I did this at TechShop Menlo Park. http://www.techshop.com

To save yourself a few dollars, you can re-use old plaster molds to make fresh plaster powder.

Step 1: Find cardboard and/or thin plastic sheetss

Dig for whatever you can use to wrap the old plaster chunks and prevent the dust you'll be creating from flying around.
<p>Landfill sites refuse drywall and plaster because as it decomposes, hydrogen sulfide gas is released. So, re-use it by crushing it and reheating it in a 325 degree F oven overnight, to drive out the hydrated water.</p>
<p>how long does the plaster have to be in the oven for? </p>
<p>Hours and hours. 6 to 8 of them. It's a reminder why cements and plasters are environmentally costly.<br><br>I built a solar oven to do the job. One small batch of plaster at a time, but no energy cost.</p>
It will also accelerate the set of fresh plaster, which may be convenient or not.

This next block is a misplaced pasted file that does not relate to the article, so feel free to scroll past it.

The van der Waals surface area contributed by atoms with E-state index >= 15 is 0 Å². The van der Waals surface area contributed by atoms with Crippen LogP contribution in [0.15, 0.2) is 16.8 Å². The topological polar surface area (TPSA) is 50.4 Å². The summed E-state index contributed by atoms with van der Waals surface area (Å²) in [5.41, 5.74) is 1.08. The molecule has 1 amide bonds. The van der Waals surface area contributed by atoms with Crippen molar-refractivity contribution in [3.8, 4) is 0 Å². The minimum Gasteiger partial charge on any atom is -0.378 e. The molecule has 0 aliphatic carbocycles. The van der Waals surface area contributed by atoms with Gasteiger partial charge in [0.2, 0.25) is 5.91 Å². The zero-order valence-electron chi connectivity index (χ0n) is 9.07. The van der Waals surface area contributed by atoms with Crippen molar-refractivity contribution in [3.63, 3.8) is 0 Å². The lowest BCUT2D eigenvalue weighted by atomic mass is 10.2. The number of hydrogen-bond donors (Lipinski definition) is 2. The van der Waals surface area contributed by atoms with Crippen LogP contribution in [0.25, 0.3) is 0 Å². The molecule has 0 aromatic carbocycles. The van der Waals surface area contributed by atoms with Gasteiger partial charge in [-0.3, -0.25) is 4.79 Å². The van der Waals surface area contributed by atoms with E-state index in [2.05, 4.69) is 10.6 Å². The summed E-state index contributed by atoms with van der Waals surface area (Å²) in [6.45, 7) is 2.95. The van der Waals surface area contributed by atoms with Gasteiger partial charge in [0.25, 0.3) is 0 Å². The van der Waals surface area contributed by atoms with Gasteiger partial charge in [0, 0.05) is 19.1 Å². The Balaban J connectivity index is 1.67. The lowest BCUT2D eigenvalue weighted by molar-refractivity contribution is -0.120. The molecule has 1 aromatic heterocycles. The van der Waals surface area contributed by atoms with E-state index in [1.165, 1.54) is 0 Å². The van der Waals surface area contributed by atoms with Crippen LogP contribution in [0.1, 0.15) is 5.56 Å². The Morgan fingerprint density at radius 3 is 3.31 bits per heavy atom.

I have just had a look at your other instructables and I see you have made a furnace for lost wax casting, you might be intrested in what I want the brick grog for, I'm doing an instructable for making your own crucibles might be useful for you ;-)
further to my earlier comment, I took an old shirt and ripped it so it was square wrapped up some old pieces of garden pot and smashed away with my club hammer and it worked great. <br> <br>so the answer is yes this can be used to make your own grog, hard work with a club hammer though, but it works.
this seems like a good method for making your own grog for ceramics from brick or old garden pots. <br> <br>once its all smashed up you could pop it in to a ball mill for a finer powder
Don't you need to heat it to reactivate it? If I recall, it's to about 350F...
yes, to make it back into usable plaster you would need to heat it to extreme temperature to drive out all the water, even that chemically bonded to the gypsum. I don't know the temp. What he is doing here is adding it to new plaster, basically as an inert filler.
Brilliant! I never knew you could do that.

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